Tamila Soroush lives in Iran with her parents, approaching the age of 27, time for her to be considering an arranged marriage as is the tradition. In their youth her parents had experienced for awhile the freedom of America, also their eldest daughter lives there, so as a birthday present they present Tamila with a one way ticket to visit her sister. It is a brave gift as the hope of her parents is that she will meet a man and marry him within the three month time period her visa allows. Success will mean freedom and a new life in America, failure a return to Iran to be controlled for ever.

A potentially strong outline for a cross cultural novel that I hoped like others I have read would leave a strong impression. I usually find I learn a lot from such novels and am left with plenty to think about after finishing the story.
Veil of Roses left no impression whatsoever, very disappointing. I did not feel particularly impassioned by the cultural facts that were presented in the novel. Maybe it comes over in this almost emotionless way because the author is not actually Iranian herself, although married to an Iranian –American, so there is no first hand emotion in the writing.

A compassionate love story that I personally felt lacked the emotional depth that I normally expect when reading a cross cultural novel such as this one.


Released 10 yrs ago (6/16/2008 UTC) at by mail in To the next participant, A Bookring -- Controlled Releases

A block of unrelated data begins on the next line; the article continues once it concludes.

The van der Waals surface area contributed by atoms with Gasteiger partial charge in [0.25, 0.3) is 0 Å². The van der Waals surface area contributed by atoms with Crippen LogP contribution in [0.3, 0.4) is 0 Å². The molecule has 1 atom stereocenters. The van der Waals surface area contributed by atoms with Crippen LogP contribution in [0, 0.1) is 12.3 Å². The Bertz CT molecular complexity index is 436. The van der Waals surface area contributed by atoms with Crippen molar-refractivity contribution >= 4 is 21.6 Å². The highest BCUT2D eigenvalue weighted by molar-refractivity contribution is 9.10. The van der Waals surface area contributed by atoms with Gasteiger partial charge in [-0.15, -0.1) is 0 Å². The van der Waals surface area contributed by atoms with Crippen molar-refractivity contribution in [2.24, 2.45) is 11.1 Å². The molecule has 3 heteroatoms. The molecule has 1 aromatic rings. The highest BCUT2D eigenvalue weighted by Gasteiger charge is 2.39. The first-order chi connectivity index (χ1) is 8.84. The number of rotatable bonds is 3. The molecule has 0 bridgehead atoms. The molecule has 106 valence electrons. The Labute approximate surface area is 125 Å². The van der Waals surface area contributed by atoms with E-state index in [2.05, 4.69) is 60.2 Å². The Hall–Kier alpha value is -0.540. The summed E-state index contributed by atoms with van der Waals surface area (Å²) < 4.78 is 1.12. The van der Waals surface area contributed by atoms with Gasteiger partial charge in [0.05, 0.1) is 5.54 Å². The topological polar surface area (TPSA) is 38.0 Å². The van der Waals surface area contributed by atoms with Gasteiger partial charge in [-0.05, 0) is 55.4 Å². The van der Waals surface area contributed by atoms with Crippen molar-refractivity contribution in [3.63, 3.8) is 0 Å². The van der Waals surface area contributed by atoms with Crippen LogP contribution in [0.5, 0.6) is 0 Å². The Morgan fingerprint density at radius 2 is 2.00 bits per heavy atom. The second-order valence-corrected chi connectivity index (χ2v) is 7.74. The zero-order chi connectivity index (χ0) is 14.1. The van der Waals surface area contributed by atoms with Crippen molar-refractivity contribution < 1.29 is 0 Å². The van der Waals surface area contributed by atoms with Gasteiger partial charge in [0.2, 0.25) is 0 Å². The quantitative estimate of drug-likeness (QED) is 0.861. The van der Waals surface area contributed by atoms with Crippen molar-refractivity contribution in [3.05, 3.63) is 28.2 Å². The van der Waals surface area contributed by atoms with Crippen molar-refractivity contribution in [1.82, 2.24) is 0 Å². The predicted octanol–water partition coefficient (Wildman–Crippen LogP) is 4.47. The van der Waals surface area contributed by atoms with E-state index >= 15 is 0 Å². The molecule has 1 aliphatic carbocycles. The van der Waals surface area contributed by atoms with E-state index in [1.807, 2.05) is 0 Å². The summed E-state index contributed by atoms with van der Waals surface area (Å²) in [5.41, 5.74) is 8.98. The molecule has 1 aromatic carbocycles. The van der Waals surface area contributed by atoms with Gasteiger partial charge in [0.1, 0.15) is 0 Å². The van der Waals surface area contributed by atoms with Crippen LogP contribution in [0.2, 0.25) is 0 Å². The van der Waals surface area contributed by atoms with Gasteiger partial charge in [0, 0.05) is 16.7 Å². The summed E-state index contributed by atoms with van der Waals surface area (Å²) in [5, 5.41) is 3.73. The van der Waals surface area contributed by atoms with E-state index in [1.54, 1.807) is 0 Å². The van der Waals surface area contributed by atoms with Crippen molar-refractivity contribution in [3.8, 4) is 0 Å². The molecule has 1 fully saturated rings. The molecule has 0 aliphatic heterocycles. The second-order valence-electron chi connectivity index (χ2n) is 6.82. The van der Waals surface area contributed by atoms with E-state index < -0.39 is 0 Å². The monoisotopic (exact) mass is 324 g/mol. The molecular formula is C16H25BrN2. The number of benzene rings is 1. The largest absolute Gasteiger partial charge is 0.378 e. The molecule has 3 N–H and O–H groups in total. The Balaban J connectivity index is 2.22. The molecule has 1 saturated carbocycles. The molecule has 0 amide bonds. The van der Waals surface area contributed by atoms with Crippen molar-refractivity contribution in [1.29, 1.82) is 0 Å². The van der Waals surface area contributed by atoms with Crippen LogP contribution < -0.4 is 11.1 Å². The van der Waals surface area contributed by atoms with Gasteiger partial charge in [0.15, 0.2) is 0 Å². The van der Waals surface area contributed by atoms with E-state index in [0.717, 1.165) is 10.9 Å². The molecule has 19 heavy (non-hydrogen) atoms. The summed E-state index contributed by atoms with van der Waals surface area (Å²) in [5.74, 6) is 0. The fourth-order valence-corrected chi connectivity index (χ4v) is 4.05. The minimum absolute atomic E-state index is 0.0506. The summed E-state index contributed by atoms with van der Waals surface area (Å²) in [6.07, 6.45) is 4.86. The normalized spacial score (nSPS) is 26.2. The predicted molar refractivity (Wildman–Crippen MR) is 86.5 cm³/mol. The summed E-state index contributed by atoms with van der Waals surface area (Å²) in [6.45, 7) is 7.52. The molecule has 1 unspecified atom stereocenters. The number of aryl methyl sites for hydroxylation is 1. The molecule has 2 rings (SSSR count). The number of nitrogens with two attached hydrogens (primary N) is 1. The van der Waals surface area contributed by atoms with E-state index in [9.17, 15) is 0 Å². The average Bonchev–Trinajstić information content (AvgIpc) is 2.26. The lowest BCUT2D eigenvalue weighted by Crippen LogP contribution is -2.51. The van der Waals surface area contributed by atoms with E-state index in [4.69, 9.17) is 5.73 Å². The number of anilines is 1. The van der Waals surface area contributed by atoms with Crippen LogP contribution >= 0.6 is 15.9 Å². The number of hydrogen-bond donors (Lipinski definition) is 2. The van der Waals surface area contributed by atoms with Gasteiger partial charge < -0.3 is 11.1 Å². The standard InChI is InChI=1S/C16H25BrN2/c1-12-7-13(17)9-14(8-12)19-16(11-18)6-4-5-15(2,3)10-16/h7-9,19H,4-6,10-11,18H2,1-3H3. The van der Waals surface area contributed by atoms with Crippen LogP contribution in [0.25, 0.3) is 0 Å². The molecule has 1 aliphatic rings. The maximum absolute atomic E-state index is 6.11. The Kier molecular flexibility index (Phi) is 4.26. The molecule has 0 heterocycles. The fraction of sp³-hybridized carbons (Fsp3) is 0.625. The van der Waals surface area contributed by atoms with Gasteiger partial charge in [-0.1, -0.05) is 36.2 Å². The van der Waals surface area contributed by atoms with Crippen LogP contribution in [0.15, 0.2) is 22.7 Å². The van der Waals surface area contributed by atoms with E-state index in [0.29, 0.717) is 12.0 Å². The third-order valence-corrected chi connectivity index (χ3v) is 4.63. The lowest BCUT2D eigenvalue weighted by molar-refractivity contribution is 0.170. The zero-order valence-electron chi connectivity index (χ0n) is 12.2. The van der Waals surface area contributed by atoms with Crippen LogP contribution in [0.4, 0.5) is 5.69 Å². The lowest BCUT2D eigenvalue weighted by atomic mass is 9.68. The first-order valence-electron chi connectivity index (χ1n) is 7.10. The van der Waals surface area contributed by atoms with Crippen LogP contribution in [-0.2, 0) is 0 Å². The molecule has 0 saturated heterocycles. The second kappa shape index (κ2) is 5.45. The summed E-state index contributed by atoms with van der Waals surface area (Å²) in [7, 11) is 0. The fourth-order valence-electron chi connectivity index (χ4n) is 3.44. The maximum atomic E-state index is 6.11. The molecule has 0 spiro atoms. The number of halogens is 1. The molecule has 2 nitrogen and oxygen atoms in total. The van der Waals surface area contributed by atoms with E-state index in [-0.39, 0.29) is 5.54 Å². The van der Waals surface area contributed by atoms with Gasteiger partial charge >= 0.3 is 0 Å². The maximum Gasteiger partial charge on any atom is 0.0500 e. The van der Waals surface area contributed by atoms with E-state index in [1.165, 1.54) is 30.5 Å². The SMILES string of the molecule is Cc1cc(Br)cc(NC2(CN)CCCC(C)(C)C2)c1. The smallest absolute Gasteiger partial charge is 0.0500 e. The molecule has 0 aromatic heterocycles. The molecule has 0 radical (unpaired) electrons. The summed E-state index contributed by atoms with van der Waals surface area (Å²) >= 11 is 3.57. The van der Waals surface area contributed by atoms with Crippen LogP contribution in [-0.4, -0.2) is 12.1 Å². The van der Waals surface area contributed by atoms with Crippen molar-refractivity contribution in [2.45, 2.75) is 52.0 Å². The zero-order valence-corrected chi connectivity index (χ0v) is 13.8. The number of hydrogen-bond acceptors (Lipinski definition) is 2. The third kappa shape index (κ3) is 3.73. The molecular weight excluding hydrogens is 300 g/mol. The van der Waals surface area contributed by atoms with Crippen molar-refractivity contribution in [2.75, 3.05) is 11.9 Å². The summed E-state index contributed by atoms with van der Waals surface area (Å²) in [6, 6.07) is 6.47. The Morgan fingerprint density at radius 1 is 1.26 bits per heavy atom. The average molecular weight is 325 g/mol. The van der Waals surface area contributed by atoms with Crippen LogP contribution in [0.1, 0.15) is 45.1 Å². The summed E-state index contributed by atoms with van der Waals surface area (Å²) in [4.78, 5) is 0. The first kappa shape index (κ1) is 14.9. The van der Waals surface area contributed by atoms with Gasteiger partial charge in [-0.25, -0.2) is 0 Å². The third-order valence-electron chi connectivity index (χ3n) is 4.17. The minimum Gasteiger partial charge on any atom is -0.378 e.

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En route to Sudokugirl in Bosnia

Journal Entry 25 by sudokugirl from Sarajevo, Sarajevo Bosnia-Herzegovina on Tuesday, June 24, 2008
Arrived safely this morning. I'm looking forward to reading it.

Journal Entry 26 by sudokugirl from Sarajevo, Sarajevo Bosnia-Herzegovina on Saturday, June 28, 2008
The book has some pretty obvious faults, all of which come from the fact that the author is not Iranian herself and all summed up nicely by nyassa and other reviewers. Nevertheless, it's a quick and light read and I rather enjoyed it.

I have kihli's address and will try to send the book their way today.

Released 10 yrs ago (7/4/2008 UTC) at to the next participant in sent by mail, A Bookring -- Controlled Releases

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Sent to kihli.

Journal Entry 28 by kihli from Thessaloniki, Thessaloniki Greece on Wednesday, July 16, 2008
it came to me today

thank you!

Journal Entry 29 by kihli from Thessaloniki, Thessaloniki Greece on Friday, August 15, 2008
ok,this was an enjoyable read. It also was hilarious at times :) I liked her tone,I read it in a day...

Sure there are problems,most of which already mentioned. Iran can't be all evil while the US is the Place of all Virtues (unfortunately no place on Earth is...). Yes there are major problems in the USA too-but let's not forget that Iran and the political situation there is a completely different subject. There are so many articles one could read about Iran that could make him shudder,because of the regime.

Nevertheless,it was a nice story,naive at some points,but overall humorous and romantic.

thanks for sharing!
I'm waiting for an address so I can send it soon :)

Journal Entry 30 by kihli at Thessaloniki, Thessaloniki Greece on Saturday, September 06, 2008

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going to bokwormy

Journal Entry 31 by BOKWORMY on Friday, September 12, 2008
Just received it in the post!

Journal Entry 32 by BOKWORMY at on Tuesday, September 30, 2008

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On the way to hetku77 in Finland!

Journal Entry 33 by winghetku77wing from Nokia, Pirkanmaa / Birkaland Finland on Sunday, November 23, 2008
3.10. The book arrived today. Thank you, Bokwormy!